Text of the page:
While the Oakland Athletics don’t have a lot to be excited about this time of year, sitting 15 games under .500, they have plenty to be thankful for: the makings of a good young rotation, with Trevor Cahill, Vin Mazzaro, Gio Gonzalez, and, most importantly, Brett Anderson.
Brett Anderson was drafted by the Arizona Diamondbacks in the second round in 2006. Following an excellent 2007 in South Bend and Visalia (120.1 IP, 125 K, 21 BB), Anderson left the D-Backs for Oakland as part of the Dan Haren trade. The lefty continued his dominance in 2008, posting 80 Ks against 18 BBs in 74 IP at High-A Stockton, followed by 38 Ks against 9 BBs in 31 IP for Double-A Midland.
Anderson has always had excellent stuff, with a four-seamer that sits at 92-93, an 89-90 mph two-seamer, a low-80s curveball, mid-80s slider, and low-80s change-up. Anderson’s repertoire has always been good enough to get swings and misses, but his calling card is his command. In the MLB, command always trumps stuff, but when a pitcher combines the two, he becomes deadly. Anderson did this all throughout the minors, with an aggregate 243:48 K:BB (5.06:1) ratio.
Dazzling performances, a great pedigree, and a 36th overall prospect ranking by Baseball America meant that Anderson was on the fast-track to the bigs. After breaking the camp with the big team in April, the Double-A to MLB jump seemed a little extreme. While Anderson certainly had the stuff, polish, and command to perform in the MLB, skipping Triple-A is nothing to scoff at. While anecdotes often point to Double-A being the primary testing ground for position players, the Triple-A vetting process can be just as important, especially for starting pitchers. Oftentimes, hurlers with huge strikeout numbers in the low minors falter when they reach Triple-A and the majors. But, hey, these were Billy Beane’s A’s, and they can do anything. So, Big Brett made the jump, err, took the plunge, to the Oakland starting rotation.
So, on to 2009. Anderson has made quite the name for himself this season. While posting a less-than-ideal 4.42 ERA and 1.30 WHIP, his peripherals have been much better than his current line. While the command and strikeout numbers aren’t quite the same as his minor league stats, they leave a lot to be excited about.
Through 146.2 innings, Anderson has struck out 119 batters and walked just 41. His command left the minors in tact, as a 2.52 BB/9 is great for any level of MLB experience, especially a rookie. The Ks have taken a hit, somewhat, sitting at 7.30 K/9, which is about average for a 12-team league. Anderson also features some slight groundball tendencies (1.31 GB/FB), which could be aided by an increased use of his two-seamer (7.2 percent usage).
Nothing in Anderson’s performance record jumps out as being particularly lucky or unlucky (other than his ERA). His BABIP sits at .309 and his HR/FB% sits at 11.0 percent, both of which could lower somewhat, though not much. Oakland’s defense won’t be helping him with the BABIP, however, as their .683 defensive efficiency ranks very poorly at 26th in the MLB.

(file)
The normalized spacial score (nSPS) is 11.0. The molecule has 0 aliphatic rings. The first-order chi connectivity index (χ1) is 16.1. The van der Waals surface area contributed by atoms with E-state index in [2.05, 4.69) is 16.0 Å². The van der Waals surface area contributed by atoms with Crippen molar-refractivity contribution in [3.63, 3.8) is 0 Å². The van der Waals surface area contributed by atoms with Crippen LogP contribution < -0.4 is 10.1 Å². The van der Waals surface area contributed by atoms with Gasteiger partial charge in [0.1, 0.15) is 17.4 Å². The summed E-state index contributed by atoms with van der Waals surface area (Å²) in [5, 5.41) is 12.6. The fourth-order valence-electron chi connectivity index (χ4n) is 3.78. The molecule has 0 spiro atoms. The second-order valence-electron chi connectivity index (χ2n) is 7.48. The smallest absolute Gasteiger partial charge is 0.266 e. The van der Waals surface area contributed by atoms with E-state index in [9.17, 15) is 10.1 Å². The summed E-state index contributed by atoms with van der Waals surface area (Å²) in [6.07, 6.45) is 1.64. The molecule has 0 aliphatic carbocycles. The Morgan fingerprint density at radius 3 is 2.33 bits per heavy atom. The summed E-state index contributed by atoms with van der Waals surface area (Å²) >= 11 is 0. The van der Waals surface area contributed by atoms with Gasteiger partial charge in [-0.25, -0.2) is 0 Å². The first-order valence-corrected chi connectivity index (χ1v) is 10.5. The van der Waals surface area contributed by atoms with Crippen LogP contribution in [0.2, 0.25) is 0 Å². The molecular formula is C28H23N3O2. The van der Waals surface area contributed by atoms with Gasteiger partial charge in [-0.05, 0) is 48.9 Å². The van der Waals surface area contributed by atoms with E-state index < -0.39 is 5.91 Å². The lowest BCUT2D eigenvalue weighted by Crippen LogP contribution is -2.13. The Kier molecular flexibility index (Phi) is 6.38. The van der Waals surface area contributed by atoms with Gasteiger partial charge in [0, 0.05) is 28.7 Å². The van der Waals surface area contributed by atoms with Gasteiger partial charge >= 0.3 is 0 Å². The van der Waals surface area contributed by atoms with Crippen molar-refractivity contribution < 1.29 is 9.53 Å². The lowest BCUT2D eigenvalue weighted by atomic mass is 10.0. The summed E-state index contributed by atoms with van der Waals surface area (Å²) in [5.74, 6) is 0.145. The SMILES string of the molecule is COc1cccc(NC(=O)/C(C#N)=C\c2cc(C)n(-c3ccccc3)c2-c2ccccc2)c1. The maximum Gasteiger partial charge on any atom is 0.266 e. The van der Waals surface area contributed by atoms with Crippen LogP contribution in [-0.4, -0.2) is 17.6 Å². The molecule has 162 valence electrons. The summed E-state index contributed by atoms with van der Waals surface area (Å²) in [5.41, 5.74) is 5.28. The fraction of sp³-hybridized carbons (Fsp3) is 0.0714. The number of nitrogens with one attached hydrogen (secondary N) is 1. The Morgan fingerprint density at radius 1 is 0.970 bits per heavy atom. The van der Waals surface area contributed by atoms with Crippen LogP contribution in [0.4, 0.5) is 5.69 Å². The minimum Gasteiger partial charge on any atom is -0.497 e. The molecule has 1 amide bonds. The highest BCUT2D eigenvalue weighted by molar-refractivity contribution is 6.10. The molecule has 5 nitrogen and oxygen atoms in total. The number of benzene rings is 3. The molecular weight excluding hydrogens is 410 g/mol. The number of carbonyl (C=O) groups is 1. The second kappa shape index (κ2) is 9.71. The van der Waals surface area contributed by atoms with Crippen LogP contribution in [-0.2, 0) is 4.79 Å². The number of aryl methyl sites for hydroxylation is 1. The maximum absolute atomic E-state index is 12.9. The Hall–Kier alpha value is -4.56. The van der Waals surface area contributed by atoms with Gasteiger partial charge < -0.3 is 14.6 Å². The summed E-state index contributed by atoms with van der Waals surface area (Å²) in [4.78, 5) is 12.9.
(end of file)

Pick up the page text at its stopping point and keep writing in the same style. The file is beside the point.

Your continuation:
His ERA has should rebound quite a bit, however. His current 4.42 ERA is shown to be quite high by both FIP (3.96) and tRA (3.93), as well as my own metric, which expects a 3.86 ERA from here on out. His WHIP seems to be more in line with his actual performance, at 1.30, though I have it at 1.28. The 0.02 difference is nothing to write home about, however, and should be wiped away by any chance variation or measurement inaccuracies that should occur.
The one knock on Anderson this season, however, has been his contact percentage. While 83.3 percent is decent, it is a little higher than is ideal and is a sign that his strikeout numbers may be a bit higher than they ought to be. As a result, his 7.30 K/9 seem a little high and should be closer to the mid-6s than the low-7s. His walk rate seems to be right where it should be, given his proclivity to hit the strike zone (50.3 percent zone percentage) and his ability to get ahead in the count (58.3 percent first strikes). If anything, 2.52 BB/9 may be slightly lower than expected, as the peripherals seem closer to the 2.7 range. Still, it’s a great walk rate for any pitcher, especially a young one.
Anderson’s combination of excellent peripherals and average results put fantasy owners in a very fortuitous position. Most leagues have passed their trade deadline, so unless you are in one that is still trading, you need to check your waiver wire and see if Anderson is available. If your league is still trading, and you could use some pitching help, see if you can pry him away from an unsuspecting owner. If so, he will be quite the asset.
Assuming Anderson is capable of living up to his expected ERA improvement and doesn’t fall lower than 6.5 strikeouts per nine, he should be just about league average for a starting pitcher in 12-team mixed leagues. If he’s available in your league, he will be a welcome addition and should be worth 1-2 points above replacement level over the course of a full season.
If you employ a league average starter at the fifth and sixth rotation spots, you’ve got quite a good rotation. Don’t let Anderson slip through your fingers. He might be that valuable final piece in your 2009 championship run.